…on learning to write, and being edited

This entry is drawn from a guest blog written for Leisl Leighton. https://www.leislleighton.com/

Wind back the clock to the new millennium. I was having babies and caring for small children.

My husband worked FIFO, which is hectic enough, but I also ran a community group attached to the birth centre at the Royal Brisbane & Women’s Hospital, where my babies were born.

With a group of thoughtful, committed citizens, I fell into advocacy and activism. We staged demonstrations with baby clothes on clothes lines, we infiltrated a Labour Women’s dinner wearing Suffragette costumes, and we protested in an inflatable pool outside Queensland Health. Our momentum obtained birth centres for regional hospitals, and eventually, gave Medicare to midwives. I knew that an incredible story was unfolding before us, but who would write it? For years it gnawed at me, until I committed to writing it myself.

If my messy manuscript was a story quilt, there’d be several patches dedicated to NaNoWriMo: unselfconscious, with incomplete ideas, and occasional moments of insight. The self-taught patches, a good number of those, I can attribute to Patti Miller’s Writing Your Life. There’d be a mess more patches adapted from my old parenting blog. But the majority of the quilt is dedicated to my writing group. We met through the Queensland Writers’ Centre in 2008 and are now life-long friends. I stitched my quilt together using old emails, journal scribblings and the subjective, cobwebby stuff of memory. But the story wasn’t working. I felt blocked.

Early in 2019, I presented my unfinished quilt to Leisl. She recommended a structural edit for a very reasonable fee. She shared her own motherhood story, opposite to mine. It was a welcome perspective. We were a good fit.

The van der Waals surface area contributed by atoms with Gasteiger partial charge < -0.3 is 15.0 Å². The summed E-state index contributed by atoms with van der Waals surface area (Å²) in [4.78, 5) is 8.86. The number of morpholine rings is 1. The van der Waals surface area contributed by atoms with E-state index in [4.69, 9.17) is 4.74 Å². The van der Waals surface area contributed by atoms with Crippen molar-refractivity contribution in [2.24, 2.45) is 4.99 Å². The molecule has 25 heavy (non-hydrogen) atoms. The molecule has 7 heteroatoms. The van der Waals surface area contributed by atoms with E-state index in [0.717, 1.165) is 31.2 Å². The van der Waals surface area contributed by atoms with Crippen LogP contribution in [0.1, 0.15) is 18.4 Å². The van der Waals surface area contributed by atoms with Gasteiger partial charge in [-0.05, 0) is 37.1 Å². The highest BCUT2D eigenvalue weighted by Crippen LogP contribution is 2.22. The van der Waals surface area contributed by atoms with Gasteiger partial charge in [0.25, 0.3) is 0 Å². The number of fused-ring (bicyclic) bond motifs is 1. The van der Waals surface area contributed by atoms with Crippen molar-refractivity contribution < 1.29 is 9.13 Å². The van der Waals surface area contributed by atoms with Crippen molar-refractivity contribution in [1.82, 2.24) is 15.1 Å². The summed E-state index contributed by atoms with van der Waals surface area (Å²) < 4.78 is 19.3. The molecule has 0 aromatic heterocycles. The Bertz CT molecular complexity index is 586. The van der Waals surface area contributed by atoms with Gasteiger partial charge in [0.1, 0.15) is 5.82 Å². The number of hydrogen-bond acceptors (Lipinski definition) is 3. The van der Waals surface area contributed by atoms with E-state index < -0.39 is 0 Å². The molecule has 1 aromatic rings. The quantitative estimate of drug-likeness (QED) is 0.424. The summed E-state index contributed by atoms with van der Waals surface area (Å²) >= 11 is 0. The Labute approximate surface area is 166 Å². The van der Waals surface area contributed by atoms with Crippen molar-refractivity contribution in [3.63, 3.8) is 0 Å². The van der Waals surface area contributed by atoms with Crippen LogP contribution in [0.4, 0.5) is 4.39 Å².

Leisl’s feedback was encouraging and kind. She urged me to dive deep and flesh out the key scenes. She identified every passage I knew didn’t work. I did the hardest thing a novice writer can do – kill my darlings – including a whole chapter that didn’t belong.

The whole became clear. The narrative began to flow. Slowly and sensitively, I finished my quilt.

This memoir has been ten years in the making and everything in it is true. Without Leisl’s pro-tips and advice, my writer’s block could well have won. But now I can share my story with the world.


It’s 1999 and Jodie doesn’t want children. When her husband threatens, baby or bust, she resists. But 30 is approaching and her eggs aren’t getting younger.

By chance, Jodie gets access to the only public Birth Centre in South East Queensland, one of two in the entire state. She is profoundly changed by her baby’s beautiful birth and becomes an advocate at the hospital while a larger, national campaign for birth reform is growing.

Having babies herself and supporting others in birth, Jodie uncovers the secret women’s business that conservative obstetricians deny and resist.

In Australia, one-third of all births are caesarean and one in ten women experience Post-Traumatic Stress Disorder. If reproduction is a feminist issue, welcome to the forgotten women’s movement.

Midwives weren’t able to force change alone. Jodie’s devotion and dedication are commendable. The midwifery world needs more like her – Beth McRae, author of ‘Outback Midwife’.


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